Never mind Benedict Cumberbatch and The Imitation Game… Rosie hears from theatre director Matthew Parker about a way more psychedelic and surreal retelling of the life of Alan Turing. The last play penned by Snoo Wilson, Lovesong of the Electric Bear, has a long overdue European premiere at Islington’s Hope Theatre, running until March 27th.
It’s LGBT adoption and fostering week! Blogger, writer and mum Carolyn Robertson talks about her personal experience of becoming an adoptive lesbian parent, her book Two Dads and her blog Sparkly Poo (thus named after her youngest imbibed some glitter).
Vocalist / artist / composer / producer and multi-instrumentalist Jamie McDermott of The Irrepressibles performs live and tells us all about the forthcoming audio visual extravaganza at The Forum on 20th March, where he and a multi-talented cast will recreate their three EP Nude set in full.
Alex Goldberg is our guest presenter this week while Rosie is gigging in Oxford.
He hears Malediction, a new track from Out in South London fave Alexander Geist who plays live and chats about his forthcoming support slot with The Irrepressibles at The Forum.
Musician Michael Roulston pops into the studio to tell us about forming a duo with singer Sarah-Louise Young (star of Nathan Evans’ short film Curtains, which screens at BFI Flare on the 29th). Michael shares songs from their album Two Faced and plugs their launch gigs at Crazy Coqs.
Our coverage of the annual LGBT exhibition Loudest Whispers continues as Rosie chats to Hackney artist Caroline Halliday whose work combines sculpture, paint and installation.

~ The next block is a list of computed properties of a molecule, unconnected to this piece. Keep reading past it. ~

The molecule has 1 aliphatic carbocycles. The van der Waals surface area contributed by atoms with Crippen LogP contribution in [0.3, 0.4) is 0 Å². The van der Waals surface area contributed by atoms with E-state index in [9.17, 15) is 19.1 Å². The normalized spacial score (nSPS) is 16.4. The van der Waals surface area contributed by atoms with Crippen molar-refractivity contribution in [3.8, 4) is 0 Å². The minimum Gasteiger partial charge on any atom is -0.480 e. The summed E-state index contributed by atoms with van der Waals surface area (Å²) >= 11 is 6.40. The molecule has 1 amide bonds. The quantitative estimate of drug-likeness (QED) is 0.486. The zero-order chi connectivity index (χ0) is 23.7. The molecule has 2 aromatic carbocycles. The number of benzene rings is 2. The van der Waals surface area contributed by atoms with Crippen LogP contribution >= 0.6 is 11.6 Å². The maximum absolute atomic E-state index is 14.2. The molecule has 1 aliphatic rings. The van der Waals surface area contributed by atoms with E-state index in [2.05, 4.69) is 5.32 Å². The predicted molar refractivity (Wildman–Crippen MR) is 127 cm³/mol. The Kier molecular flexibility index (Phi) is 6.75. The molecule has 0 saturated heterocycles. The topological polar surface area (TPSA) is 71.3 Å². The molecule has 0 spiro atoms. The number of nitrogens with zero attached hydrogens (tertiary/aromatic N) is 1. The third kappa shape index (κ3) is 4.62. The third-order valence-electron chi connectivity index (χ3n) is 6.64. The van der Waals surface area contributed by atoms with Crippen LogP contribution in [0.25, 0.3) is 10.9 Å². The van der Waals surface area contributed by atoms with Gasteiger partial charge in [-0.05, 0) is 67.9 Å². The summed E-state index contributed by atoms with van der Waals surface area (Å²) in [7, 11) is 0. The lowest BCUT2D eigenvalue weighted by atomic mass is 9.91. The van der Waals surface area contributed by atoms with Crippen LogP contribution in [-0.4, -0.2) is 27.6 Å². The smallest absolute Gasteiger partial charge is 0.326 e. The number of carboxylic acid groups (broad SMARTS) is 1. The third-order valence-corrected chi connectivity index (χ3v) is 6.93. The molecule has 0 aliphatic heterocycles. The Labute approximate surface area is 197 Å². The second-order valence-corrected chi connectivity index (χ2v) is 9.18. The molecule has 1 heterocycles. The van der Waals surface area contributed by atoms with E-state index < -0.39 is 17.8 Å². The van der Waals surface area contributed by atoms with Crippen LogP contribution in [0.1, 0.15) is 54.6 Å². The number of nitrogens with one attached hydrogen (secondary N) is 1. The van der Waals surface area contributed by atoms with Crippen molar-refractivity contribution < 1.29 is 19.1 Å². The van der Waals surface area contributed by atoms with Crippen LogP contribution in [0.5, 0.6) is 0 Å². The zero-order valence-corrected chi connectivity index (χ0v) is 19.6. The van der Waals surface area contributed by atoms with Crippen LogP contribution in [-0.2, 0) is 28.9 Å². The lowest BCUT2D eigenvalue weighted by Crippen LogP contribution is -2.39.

Emma Smart, BFI Flare Programmer, gives us the lowdown on the hot tickets at this year’s festival which opens on 19th March with Gus Van Sant protégé Justin Kelly’s debut I Am Michael starring James Franco.
Co-writer / director Christina Zeidler discusses her Toronto-set rom-com Portrait of a Serial Monogamist which screens at BFI Flare on 22nd, 23rd and 24th March. Diane Flacks stars as Elsie, a 40-something lesbian who believes that the best way to never get your heart broken is to leave first.
Multi-award-winning filmmaker Jan Dunn tells us about her Indiegogo campaign to raise funds to shoot a feature based on Rose Tremain’s novel Sacred Country about six-year-old Mary Ward’s struggle to change gender in rural Suffolk in 1952.
Rosie chats on the phone to Canadian singer-songwriter Awna Teixeira about her new album Wild One and her current UK tour including a date at cosy Camden haunt The Green Note on 29th March. Awna toured and recorded for 14 years as a key member of Po’ Girl and has been releasing solo material since 2012.
Award-winning director Jake Graf tells us about his short film Chance which is on at BFI Flare as part of the Fragile Things collection on Sunday 29th March. Chance explores love and loss via two characters, Amir and Trevor – one an asylum seeker with a dark past, one devastated by the loss of his wife.
Patrick Gale‘s latest novel, A Place Called Winter, was inspired by his great-grandfather, who emigrated to Canada in the early 20th century. Patrick speaks to Laura Macdougall about crafting historical fiction and taking creative license with his own family history, and about writing a ‘great gay love story’.
Rosie speaks to Paula Varjack ahead of her performance at our very own spoken word event Queer’Say at Tate Modern on April 19th. Paula’s work explores identity and our desire for connection.
If you have an interesting story to tell or are involved in an arts or cultural project or issue based project relevant to the LGBT community, please get in touch about being a guest on the show on team.outinsouthlondon @gmail.com.
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